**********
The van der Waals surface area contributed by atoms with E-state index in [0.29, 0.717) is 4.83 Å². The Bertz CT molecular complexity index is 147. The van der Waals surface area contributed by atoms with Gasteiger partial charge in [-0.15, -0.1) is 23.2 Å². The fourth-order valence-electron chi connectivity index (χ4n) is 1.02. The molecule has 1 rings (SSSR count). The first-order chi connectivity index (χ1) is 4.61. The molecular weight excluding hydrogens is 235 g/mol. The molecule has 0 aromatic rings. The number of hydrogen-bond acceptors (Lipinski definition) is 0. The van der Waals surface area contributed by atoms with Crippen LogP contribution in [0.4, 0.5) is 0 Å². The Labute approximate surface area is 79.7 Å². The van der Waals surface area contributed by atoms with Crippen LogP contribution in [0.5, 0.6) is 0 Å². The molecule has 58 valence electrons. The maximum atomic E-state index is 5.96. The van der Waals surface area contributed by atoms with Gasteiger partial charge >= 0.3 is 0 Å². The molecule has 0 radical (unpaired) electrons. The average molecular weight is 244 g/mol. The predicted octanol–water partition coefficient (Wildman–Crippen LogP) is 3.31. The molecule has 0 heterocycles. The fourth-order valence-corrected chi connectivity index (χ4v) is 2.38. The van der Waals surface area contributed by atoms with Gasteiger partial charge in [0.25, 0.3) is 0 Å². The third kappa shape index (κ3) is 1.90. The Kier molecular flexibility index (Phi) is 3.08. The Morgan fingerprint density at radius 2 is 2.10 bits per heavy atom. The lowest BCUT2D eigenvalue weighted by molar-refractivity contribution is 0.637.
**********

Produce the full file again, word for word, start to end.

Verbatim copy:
The van der Waals surface area contributed by atoms with E-state index in [0.29, 0.717) is 4.83 Å². The Bertz CT molecular complexity index is 147. The van der Waals surface area contributed by atoms with Gasteiger partial charge in [-0.15, -0.1) is 23.2 Å². The fourth-order valence-electron chi connectivity index (χ4n) is 1.02. The molecule has 1 rings (SSSR count). The first-order chi connectivity index (χ1) is 4.61. The molecular weight excluding hydrogens is 235 g/mol. The molecule has 0 aromatic rings. The number of hydrogen-bond acceptors (Lipinski definition) is 0. The van der Waals surface area contributed by atoms with Crippen LogP contribution in [0.4, 0.5) is 0 Å². The Labute approximate surface area is 79.7 Å². The van der Waals surface area contributed by atoms with Crippen LogP contribution in [0.5, 0.6) is 0 Å². The molecule has 58 valence electrons. The maximum atomic E-state index is 5.96. The van der Waals surface area contributed by atoms with Gasteiger partial charge >= 0.3 is 0 Å². The molecule has 0 radical (unpaired) electrons. The average molecular weight is 244 g/mol. The predicted octanol–water partition coefficient (Wildman–Crippen LogP) is 3.31. The molecule has 0 heterocycles. The fourth-order valence-corrected chi connectivity index (χ4v) is 2.38. The van der Waals surface area contributed by atoms with Gasteiger partial charge in [0.25, 0.3) is 0 Å². The third kappa shape index (κ3) is 1.90. The Kier molecular flexibility index (Phi) is 3.08. The Morgan fingerprint density at radius 2 is 2.10 bits per heavy atom. The lowest BCUT2D eigenvalue weighted by molar-refractivity contribution is 0.637.